They should also recognize that because the mainstream media is run by big corporations, many of them are in fact part and parcel of the establishment and likely to hide important details from them (with only a handful of exceptions). Maybe I am being naive, but the protests in Egypt should make young people more open minded toward other countries, especially in the middle east. One of the most fascinating aspects of the revolution in Egypt was the age of the revolutionaries. Instead of turning their nose up at them, they should try to make up for the missteps of their predecessors and try to be friends. A good start would be becoming an honest broker in the Israeli-Palestinian peace process.

    March 31, 2011 at 1:44 am | Reply
  20. james2

    So the important thing is not to be "anti-interventionist" or "isolationist". It simply means that Americans should make a better effort to learn about other countries before hand and be smarter about how it interacts with other countries. Although they may hear about people with resentment toward America in places such as Iran, China, or Egypt, on the whole people like the IDEA of America, particularly the rights afforded by the First Amendment. Love it or hate it, America is a great power and therefore has to use it responsibly.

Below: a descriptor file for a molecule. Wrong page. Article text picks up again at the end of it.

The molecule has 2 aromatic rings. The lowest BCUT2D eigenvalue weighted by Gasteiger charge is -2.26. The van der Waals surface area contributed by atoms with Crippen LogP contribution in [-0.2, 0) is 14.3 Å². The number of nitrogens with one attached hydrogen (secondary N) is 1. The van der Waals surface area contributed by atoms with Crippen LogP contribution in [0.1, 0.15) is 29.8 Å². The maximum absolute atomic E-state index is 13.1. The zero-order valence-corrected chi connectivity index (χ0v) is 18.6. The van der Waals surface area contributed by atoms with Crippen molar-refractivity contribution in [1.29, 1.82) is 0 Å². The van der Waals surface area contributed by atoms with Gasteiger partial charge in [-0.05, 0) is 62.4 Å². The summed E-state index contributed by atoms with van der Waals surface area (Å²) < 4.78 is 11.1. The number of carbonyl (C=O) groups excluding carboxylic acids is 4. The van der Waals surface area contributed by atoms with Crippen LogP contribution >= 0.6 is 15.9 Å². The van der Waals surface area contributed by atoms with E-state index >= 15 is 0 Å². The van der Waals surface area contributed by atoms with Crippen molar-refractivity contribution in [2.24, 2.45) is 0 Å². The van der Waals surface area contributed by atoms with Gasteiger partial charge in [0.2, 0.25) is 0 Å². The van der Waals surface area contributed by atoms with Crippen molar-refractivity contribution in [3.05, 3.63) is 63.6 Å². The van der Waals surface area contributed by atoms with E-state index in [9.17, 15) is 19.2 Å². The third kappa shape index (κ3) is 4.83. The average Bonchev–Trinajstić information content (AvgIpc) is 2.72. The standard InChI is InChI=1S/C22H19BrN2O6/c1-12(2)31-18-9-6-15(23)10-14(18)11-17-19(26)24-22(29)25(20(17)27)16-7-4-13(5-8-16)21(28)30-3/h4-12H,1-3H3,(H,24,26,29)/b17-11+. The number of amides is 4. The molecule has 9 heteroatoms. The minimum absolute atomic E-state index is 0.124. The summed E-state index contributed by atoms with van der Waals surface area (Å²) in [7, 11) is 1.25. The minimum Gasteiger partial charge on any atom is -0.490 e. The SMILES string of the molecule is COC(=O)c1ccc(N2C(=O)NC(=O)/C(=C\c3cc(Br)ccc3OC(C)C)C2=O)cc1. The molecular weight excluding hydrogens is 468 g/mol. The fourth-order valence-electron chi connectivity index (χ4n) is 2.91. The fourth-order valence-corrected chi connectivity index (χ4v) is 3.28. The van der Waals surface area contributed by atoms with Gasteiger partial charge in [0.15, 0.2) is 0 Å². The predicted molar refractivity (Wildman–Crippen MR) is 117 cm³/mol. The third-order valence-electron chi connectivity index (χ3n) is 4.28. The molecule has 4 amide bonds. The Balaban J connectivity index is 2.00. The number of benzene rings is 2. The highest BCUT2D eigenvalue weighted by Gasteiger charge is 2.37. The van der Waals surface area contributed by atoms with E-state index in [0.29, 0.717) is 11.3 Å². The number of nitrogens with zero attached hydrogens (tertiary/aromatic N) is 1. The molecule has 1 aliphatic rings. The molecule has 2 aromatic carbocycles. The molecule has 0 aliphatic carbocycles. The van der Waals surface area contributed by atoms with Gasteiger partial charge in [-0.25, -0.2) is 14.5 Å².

March 31, 2011 at 1:56 am | Reply
  21. Antonio

    Lol what garbage. This is the problem with the babyboomer (and above) generation which assumes that America can only be successful if America is forcefully assertive.

    "- Isolationism, not globalism, is winning out. Fifty-eight percent of the young leaders think that America is "too involved" in global affairs and should instead focus more on issues at home."

    Millennials want to stop creating wars and interferences in other countries, but that doesn't mean they are isolationist! They WANT to connect globally, they'd just rather do it through business than bombs.

    "- China scares them. When asked to name any countries that they think will present the biggest problems for the U.S. over the next 10 to 20 years, China was listed the second most frequently"

    This is a little less egregious, but just because a nation could prove to be problematic, doesn't mean people are "scared" of them. Problems can be overcome (through outreach), so viewing China as a potential rival to the U.S. does not preclude a fear-driven sense of isolationism.

    Normal, rational people do not oscillate between ecstatic euphoria and crippling fear.

    April 4, 2011 at 12:18 am | Reply
  22. tryecrot

    Yes there should realize the opportunity to RSS commentary, quite simply, CMS is another on the blog.

    August 28, 2011 at 9:00 am | Reply
  23. Dave

    One thing that we must ALL understand is that there are no exact dates to a generation. I define the millenials as those born beginning in 1977 for two reasons:

    1. Studies that included people born beginning in 1977 prove that even they are socially liberal on issues such as gay marriage and green technologies – see, for example, "Generation We," by Eric Greenberg and Karl Weber.

    2. An online chart proves that the "echo boom" period really began in '77, when about 159,000 more babies were born than during the previous year.

    I was born in 1979, and call myself a Millenial because I don't have much in common with Gen X.

    September 23, 2011 at 3:07 pm | Reply